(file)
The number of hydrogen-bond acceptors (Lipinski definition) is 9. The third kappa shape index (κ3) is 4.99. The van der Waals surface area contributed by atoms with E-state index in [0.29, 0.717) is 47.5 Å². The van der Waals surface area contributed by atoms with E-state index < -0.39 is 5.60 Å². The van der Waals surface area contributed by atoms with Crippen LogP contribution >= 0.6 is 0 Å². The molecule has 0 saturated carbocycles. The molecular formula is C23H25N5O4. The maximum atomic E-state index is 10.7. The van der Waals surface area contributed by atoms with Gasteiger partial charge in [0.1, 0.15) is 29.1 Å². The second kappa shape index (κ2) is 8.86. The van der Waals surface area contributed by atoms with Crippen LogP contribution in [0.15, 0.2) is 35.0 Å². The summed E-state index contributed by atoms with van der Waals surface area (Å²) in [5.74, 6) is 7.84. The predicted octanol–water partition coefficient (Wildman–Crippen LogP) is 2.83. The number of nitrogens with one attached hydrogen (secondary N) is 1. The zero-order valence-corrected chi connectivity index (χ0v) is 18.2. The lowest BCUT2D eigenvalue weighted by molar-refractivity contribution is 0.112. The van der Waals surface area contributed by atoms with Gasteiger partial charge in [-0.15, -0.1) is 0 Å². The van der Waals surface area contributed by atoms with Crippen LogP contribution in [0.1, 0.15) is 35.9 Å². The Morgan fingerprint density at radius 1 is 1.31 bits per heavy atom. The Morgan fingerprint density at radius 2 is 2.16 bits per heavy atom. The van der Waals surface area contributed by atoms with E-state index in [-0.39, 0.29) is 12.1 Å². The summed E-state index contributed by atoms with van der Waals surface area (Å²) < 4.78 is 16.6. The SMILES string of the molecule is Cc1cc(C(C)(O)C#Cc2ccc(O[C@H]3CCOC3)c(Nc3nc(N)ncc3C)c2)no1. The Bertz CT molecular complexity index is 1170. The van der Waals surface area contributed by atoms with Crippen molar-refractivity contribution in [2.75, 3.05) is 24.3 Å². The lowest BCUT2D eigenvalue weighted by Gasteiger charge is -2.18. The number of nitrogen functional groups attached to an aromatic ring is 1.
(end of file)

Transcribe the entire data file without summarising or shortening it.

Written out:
The number of hydrogen-bond acceptors (Lipinski definition) is 9. The third kappa shape index (κ3) is 4.99. The van der Waals surface area contributed by atoms with E-state index in [0.29, 0.717) is 47.5 Å². The van der Waals surface area contributed by atoms with E-state index < -0.39 is 5.60 Å². The van der Waals surface area contributed by atoms with Crippen LogP contribution >= 0.6 is 0 Å². The molecule has 0 saturated carbocycles. The molecular formula is C23H25N5O4. The maximum atomic E-state index is 10.7. The van der Waals surface area contributed by atoms with Gasteiger partial charge in [0.1, 0.15) is 29.1 Å². The second kappa shape index (κ2) is 8.86. The van der Waals surface area contributed by atoms with Crippen LogP contribution in [0.15, 0.2) is 35.0 Å². The summed E-state index contributed by atoms with van der Waals surface area (Å²) in [5.74, 6) is 7.84. The predicted octanol–water partition coefficient (Wildman–Crippen LogP) is 2.83. The number of nitrogens with one attached hydrogen (secondary N) is 1. The zero-order valence-corrected chi connectivity index (χ0v) is 18.2. The lowest BCUT2D eigenvalue weighted by molar-refractivity contribution is 0.112. The van der Waals surface area contributed by atoms with Gasteiger partial charge in [-0.15, -0.1) is 0 Å². The van der Waals surface area contributed by atoms with Crippen LogP contribution in [0.1, 0.15) is 35.9 Å². The Morgan fingerprint density at radius 1 is 1.31 bits per heavy atom. The Morgan fingerprint density at radius 2 is 2.16 bits per heavy atom. The van der Waals surface area contributed by atoms with E-state index in [-0.39, 0.29) is 12.1 Å². The summed E-state index contributed by atoms with van der Waals surface area (Å²) < 4.78 is 16.6. The SMILES string of the molecule is Cc1cc(C(C)(O)C#Cc2ccc(O[C@H]3CCOC3)c(Nc3nc(N)ncc3C)c2)no1. The Bertz CT molecular complexity index is 1170. The van der Waals surface area contributed by atoms with Crippen molar-refractivity contribution in [2.75, 3.05) is 24.3 Å². The lowest BCUT2D eigenvalue weighted by Gasteiger charge is -2.18. The number of nitrogen functional groups attached to an aromatic ring is 1.